Connecticut Amphibian Monitoring Project
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There is growing global concern among scientists over observed declines in amphibian populations and increases in malformations and disease in frogs.

One of these amphibians, the spotted salamander (Ambystoma maculatum), at right, spends most of its day out of sight, residing in burrows, under rocks or other dark, moist areas.

 

Photographs by Gregory Watkins-Colwell, Shannon Schiesser and Jorge de Leon.
© Yale Peabody Museum. All rights reserved.

The Connecticut Amphibian Monitoring Project was established in 2003 to assess and monitor Connecticut amphibian populations over a 15-year period.

CAMP inventories animals like this Spring Peeper (Psuedacris crucifer), which is mainly a nocturnal organism known for its distinct and characteristic “peeping” call.

 

Photographs by Gregory Watkins-Colwell, Shannon Schiesser and Jorge de Leon.
© Yale Peabody Museum. All rights reserved.

Gregory Watkins-Colwell (center), a museum assistant in the Divison of Vertebrate Zoology at the Yale Peabody Museum, hopes that CAMP will not only set a standard in monitoring Connecticut amphibian populations, but also promote awareness about the importance of conserving these important species.

With Greg is Twan Leenders (at left), a curatorial affiliate in herpetology in the Division of Vertebrate Zoology, and Peabody volunteer Mike Mosher (background).

 

Photographs by Gregory Watkins-Colwell, Shannon Schiesser and Jorge de Leon.
© Yale Peabody Museum. All rights reserved.

CAMP’s founders and volunteers believe that amphibians are excellent indicators of environmental health, because they are so closely associated with and dependent on their external surroundings. Many of the organizations volunteers are pictured here.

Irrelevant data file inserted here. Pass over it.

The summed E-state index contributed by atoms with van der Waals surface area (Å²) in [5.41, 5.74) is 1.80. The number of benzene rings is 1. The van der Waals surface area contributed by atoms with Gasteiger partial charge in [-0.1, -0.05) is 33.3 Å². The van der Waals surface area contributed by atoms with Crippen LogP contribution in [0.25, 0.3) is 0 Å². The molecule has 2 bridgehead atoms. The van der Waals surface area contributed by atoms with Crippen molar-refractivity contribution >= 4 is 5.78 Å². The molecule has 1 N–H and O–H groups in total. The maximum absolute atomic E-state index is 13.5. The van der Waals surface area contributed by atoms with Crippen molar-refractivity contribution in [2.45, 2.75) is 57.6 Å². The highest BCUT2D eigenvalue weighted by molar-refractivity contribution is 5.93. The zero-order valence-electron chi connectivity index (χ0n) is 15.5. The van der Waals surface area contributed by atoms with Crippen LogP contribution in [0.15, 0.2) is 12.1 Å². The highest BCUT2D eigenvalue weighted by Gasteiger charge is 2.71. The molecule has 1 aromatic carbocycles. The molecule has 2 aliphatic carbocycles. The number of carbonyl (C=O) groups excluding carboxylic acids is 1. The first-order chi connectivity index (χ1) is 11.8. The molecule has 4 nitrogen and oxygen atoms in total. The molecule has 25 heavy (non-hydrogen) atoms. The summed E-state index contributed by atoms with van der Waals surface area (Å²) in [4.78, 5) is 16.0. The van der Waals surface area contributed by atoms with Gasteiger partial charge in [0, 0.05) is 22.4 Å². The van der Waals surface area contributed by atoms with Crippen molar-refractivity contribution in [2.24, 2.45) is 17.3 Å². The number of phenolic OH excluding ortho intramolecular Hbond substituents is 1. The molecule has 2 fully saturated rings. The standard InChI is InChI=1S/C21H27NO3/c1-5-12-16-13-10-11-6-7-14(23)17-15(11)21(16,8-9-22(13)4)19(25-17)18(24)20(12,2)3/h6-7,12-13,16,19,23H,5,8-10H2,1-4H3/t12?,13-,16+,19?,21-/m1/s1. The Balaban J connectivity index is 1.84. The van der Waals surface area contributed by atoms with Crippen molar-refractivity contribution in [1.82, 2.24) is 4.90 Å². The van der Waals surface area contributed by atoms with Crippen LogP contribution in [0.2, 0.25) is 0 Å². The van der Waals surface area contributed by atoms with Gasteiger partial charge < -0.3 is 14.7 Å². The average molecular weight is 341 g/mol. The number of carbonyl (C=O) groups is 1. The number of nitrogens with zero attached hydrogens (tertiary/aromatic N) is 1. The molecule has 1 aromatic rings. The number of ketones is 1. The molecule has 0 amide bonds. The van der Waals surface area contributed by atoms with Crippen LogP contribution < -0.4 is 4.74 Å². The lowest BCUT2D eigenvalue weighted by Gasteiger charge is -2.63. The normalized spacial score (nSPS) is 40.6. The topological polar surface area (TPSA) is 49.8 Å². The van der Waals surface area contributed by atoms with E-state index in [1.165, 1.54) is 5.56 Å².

CAMP Partner List:

  • Ansonia Nature and Recreation Center
  • Connecticut's Beardsley Zoo
  • Connecticut Department of Environmental Protection: Kellogg Environmental Center
  • Connecticut Audubon in the Northeast Corner
  • Menunkatuck Audubon Society
  • Pfizer Teacher Resource Center
  • Sacred Heart University
  • Science Center of Connecticut
  • Yale Peabody Museum of Natural History

Photographs by Gregory Watkins-Colwell, Shannon Schiesser and Jorge de Leon.
© Yale Peabody Museum. All rights reserved.

Amphibians are especially vulnerable to the state of the environment because of characteristics like permeable skin, reduced life-long mobility and complex life cycles in water and on land.

This Gray Treefrog tadpole (Hyla versicolor) hatches from an egg and develops in fresh water, but spends most of its adult life on land.

 

Photographs by Gregory Watkins-Colwell, Shannon Schiesser and Jorge de Leon.
© Yale Peabody Museum. All rights reserved.

In total, this monitoring program plans to study 13 randomly selected, 1.5-square-mile survey blocks throughout the state over a 15-year period.

To obtain long-term and accurate assessments, CAMP founders extended the study’s life to 15 years to account for annual changes and natural environmental variability. Here Twan Leenders uses a net to catch aquatic amphibians

 

Photographs by Gregory Watkins-Colwell, Shannon Schiesser and Jorge de Leon.
© Yale Peabody Museum. All rights reserved.

Volunteers for CAMP are well versed in the 22 species of amphibians native to Connecticut, and on how to use standard amphibian census techniques, like frog call surveys, salamander cover searches and night road transects for migrating amphibians.

Here Twan Leenders scans the water for amphibians.

 

Photographs by Gregory Watkins-Colwell, Shannon Schiesser and Jorge de Leon.
© Yale Peabody Museum. All rights reserved.

Information gathered from the project will provide a baseline for analyzing changes in relative species diversity and abundance of Connecticut amphibian populations.

This marbled salamander (Ambystoma opacum) lives in damp wetlands and spends most of its life underground. This animal is especially susceptible to habitat loss and human interaction because it lays its eggs in small depressions near the ground’s surface.

 

Photographs by Gregory Watkins-Colwell, Shannon Schiesser and Jorge de Leon.
© Yale Peabody Museum. All rights reserved.

CAMP’s results may aid future conservation planning efforts by providing an indication of how various amphibian species and populations respond to different land uses.

This Northern Leopard Frog (Rana pipiens) is rare in Connecticut. Because it has adapted to life in a variety of habitats, including ponds, streams and swamps in forests and more urban areas, it is especially susceptible to human influence on the environment.

 

Photographs by Gregory Watkins-Colwell, Shannon Schiesser and Jorge de Leon.
© Yale Peabody Museum. All rights reserved.